The Tiger Sport 660 may not feature a fire-breathing engine, trick suspension, top-tier brakes, or state-of-the-art electronics, but that doesn’t stop it from becoming one of the most balanced packages on the market. Each component contributes to the 660’s end goal. The electronics enhance safety without adding complexity. The inline-Triple produces enough power for seasoned vets without scaring beginners. The suspension and brakes complement the Tiger’s mild and wild side.
I may have doubted Triumph when it introduced the new cub in its Tiger line, but after spending a full day with the Sport 660, I’m a firm believer in its worth. Whether you label it a sport-tourer, an ADV, or none of the above, the Tiger Sport 660 is undeniably well-rounded. From commuting to canyon carving to touring, Hinckley’s latest middleweight practically does it all. That’s why Triumph believes the new adventure sports model can make an impact in an increasingly cluttered adventure bike landscape – and now, I do too.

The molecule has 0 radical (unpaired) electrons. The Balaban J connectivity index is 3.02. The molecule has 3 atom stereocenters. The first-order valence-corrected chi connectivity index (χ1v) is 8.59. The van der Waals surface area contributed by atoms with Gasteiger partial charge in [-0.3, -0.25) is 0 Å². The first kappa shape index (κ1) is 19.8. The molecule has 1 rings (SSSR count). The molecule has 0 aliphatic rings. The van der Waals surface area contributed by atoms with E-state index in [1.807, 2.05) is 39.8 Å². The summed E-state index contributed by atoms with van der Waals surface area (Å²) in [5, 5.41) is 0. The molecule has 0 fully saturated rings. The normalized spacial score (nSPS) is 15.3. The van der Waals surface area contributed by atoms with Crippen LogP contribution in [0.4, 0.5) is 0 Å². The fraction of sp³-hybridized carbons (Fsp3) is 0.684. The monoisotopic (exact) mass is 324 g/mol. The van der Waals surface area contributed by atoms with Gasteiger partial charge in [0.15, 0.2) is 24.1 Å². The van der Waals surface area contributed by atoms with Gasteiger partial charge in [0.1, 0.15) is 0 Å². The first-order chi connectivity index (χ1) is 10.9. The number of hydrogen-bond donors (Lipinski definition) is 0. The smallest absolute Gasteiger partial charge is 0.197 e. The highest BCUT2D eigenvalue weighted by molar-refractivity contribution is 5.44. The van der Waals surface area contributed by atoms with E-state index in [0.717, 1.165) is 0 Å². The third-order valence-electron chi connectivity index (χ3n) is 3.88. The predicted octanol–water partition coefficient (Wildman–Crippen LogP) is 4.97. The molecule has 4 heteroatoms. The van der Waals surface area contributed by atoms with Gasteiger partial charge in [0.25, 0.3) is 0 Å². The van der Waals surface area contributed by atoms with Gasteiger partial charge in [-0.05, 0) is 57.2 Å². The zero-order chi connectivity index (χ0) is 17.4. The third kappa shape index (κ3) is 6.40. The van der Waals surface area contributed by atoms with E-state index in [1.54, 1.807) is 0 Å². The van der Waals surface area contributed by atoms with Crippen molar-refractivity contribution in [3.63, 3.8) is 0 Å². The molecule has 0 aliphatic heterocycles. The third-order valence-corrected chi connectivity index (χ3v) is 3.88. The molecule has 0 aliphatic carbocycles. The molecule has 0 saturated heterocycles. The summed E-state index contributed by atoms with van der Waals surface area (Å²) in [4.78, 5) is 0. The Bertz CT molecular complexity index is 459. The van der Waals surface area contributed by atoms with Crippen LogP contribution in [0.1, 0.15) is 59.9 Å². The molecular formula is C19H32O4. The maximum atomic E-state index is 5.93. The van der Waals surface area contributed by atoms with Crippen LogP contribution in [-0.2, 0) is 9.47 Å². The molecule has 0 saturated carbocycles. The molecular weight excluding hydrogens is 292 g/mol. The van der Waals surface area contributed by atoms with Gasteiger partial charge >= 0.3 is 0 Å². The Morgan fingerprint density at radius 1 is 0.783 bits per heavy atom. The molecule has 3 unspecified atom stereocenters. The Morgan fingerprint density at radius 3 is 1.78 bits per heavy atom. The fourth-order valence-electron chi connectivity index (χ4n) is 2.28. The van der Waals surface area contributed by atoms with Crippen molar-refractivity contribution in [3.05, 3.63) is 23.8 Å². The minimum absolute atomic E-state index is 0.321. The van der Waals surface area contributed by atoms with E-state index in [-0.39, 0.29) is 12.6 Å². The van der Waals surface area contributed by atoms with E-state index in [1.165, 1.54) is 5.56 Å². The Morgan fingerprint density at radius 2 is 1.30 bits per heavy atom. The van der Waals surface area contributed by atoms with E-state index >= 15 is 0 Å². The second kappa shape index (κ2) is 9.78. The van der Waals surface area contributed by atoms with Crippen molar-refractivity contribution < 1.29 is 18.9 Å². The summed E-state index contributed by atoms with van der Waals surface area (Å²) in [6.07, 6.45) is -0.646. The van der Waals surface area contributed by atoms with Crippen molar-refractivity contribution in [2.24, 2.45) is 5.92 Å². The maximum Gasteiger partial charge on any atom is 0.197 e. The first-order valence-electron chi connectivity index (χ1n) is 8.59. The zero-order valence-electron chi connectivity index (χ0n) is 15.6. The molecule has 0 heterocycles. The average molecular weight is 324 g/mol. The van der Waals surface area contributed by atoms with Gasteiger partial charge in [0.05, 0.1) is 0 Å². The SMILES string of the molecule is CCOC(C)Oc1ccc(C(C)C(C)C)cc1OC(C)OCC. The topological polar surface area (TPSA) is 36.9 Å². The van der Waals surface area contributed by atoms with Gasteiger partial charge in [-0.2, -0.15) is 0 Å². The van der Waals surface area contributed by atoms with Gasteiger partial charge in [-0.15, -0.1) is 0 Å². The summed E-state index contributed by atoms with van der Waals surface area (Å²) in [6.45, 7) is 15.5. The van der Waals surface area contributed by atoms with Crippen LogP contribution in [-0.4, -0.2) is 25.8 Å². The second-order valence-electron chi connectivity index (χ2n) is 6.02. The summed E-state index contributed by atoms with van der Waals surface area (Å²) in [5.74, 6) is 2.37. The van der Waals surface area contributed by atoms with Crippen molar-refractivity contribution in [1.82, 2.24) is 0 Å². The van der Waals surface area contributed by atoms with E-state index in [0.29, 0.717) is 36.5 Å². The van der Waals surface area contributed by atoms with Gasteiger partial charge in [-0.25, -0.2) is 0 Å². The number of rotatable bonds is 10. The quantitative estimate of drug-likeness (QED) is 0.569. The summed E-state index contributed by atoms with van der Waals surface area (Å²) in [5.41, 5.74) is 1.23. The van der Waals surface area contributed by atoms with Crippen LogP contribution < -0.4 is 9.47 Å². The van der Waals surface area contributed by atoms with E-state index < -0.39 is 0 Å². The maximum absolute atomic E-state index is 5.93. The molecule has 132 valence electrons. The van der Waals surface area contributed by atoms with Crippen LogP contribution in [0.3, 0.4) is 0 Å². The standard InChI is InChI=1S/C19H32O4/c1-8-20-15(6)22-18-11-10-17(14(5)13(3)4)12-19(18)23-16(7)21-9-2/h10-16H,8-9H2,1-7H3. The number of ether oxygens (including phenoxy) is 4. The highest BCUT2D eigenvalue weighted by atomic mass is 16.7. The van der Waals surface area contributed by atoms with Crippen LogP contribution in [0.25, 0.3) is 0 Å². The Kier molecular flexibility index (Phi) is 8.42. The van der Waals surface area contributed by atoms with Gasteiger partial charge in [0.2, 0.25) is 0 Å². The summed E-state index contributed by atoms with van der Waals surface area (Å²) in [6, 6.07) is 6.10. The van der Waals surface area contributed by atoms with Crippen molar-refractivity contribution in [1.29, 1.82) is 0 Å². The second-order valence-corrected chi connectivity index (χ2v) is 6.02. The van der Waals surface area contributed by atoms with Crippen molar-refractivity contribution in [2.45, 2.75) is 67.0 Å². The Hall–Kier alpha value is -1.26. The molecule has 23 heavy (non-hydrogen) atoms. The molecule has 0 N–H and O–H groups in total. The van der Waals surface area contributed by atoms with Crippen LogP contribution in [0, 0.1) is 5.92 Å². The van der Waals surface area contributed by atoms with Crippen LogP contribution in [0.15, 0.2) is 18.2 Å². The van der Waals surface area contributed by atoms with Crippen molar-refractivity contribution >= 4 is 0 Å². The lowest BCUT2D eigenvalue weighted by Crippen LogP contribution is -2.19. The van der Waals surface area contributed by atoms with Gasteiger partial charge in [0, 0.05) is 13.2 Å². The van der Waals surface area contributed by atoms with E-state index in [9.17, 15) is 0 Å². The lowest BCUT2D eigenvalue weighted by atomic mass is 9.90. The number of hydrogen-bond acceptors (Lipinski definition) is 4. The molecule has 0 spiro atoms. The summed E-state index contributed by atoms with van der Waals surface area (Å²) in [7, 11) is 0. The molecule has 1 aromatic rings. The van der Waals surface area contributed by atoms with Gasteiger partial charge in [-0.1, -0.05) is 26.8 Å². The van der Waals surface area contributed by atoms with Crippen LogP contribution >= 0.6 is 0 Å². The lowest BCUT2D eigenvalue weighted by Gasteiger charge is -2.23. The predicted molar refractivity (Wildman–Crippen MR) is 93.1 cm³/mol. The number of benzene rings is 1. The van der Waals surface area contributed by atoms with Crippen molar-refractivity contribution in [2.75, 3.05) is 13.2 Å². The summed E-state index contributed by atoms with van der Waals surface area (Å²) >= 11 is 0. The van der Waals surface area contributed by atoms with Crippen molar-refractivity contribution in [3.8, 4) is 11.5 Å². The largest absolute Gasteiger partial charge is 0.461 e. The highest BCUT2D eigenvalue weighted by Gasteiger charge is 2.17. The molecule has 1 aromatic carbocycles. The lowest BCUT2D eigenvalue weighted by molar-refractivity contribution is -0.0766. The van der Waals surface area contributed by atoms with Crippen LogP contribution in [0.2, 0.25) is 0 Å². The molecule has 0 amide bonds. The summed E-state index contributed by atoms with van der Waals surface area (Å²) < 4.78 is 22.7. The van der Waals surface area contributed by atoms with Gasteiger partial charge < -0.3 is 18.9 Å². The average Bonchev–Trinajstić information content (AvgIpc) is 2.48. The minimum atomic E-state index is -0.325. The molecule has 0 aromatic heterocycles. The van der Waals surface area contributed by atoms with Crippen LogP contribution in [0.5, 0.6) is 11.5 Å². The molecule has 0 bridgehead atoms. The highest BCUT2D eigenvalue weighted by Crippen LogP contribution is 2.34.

2022 Triumph Tiger Sport 660 Specs
Base Price: $9,295
Engine Type: Liquid-cooled, inline triple, DOHC w/ 4 vpc.
Bore x Stroke: 74 x 57.7mm
Horsepower: 80 hp @ 8,750 rpm (claimed, at the crank)
Torque: 47.2 lb-ft @ 6,250 rpm (claimed, at the crank)
Transmission: 6-speed, cable-actuated slip/assist wet clutch
Final Drive: X-ring chain
Wheelbase: 55.8 in.
Rake/Trail: 23.7 degrees/3.8 in.
Seat Height: 32.8 in.
Wet Weight: 454 lbs. (claimed)
Fuel Capacity: 4.7 gals.